International Day highlights forests’ role in sustainable energy

Until the advent of fossil fuels, for thousands of years, wood was the primary source of energy for human populations. Today, over 2 billion people worldwide, in rural and urban areas, still rely on wood for their primary energy needs. Wood constitutes the primary source of energy for cooking and heating in many developing countries, where nearly 90 per cent of fuelwood and charcoal is consumed.

Regions with the greatest incidence of poverty, most notably Sub-Saharan Africa and low income households in Asia, are also the most dependent on fuel wood. At the same time, the use of unsustainably harvested fuelwood, which often occurs in these areas, continues to be a challenge which has negative economic and environmental impacts.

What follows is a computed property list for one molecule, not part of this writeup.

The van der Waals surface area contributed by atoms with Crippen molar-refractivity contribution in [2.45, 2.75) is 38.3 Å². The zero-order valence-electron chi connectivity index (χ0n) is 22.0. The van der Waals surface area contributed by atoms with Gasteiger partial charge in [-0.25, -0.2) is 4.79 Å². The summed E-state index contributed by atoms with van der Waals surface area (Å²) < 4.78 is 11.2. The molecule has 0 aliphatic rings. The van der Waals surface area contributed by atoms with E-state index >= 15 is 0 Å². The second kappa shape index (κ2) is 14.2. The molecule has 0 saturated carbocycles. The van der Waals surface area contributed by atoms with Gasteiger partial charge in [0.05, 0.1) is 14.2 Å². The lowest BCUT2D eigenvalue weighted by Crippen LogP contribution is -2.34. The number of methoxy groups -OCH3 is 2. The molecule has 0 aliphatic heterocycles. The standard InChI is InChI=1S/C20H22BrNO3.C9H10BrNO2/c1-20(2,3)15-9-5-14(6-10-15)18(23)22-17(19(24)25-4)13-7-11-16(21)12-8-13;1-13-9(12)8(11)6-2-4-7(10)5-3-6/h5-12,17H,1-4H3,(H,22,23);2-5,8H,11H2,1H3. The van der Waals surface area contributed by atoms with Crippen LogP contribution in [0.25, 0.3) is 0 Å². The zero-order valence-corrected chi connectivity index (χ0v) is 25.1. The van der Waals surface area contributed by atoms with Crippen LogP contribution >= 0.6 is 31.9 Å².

Developing countries are not the only ones dependent on forests for energy. Bio energy from forest biomass (in various forms, including pellets, sticks and sawdust) accounts for about half of Europe’s renewable-energy consumption. Countries across Europe are converting their power plants from using only coal to a mix of coal and wood products to meet renewable “carbon neutral” energy goals.

In recognition of these important inter-linkages between forests and energy, the central theme of the 2017 International Day of Forests is “Forests and Energy.” The need for sustainable management of forests and sustainable energy resources has also been recognized in SDGs 7 and SDG 15 of the 2030 Agenda for Sustainable Development.

Read the full article on DESA Voice.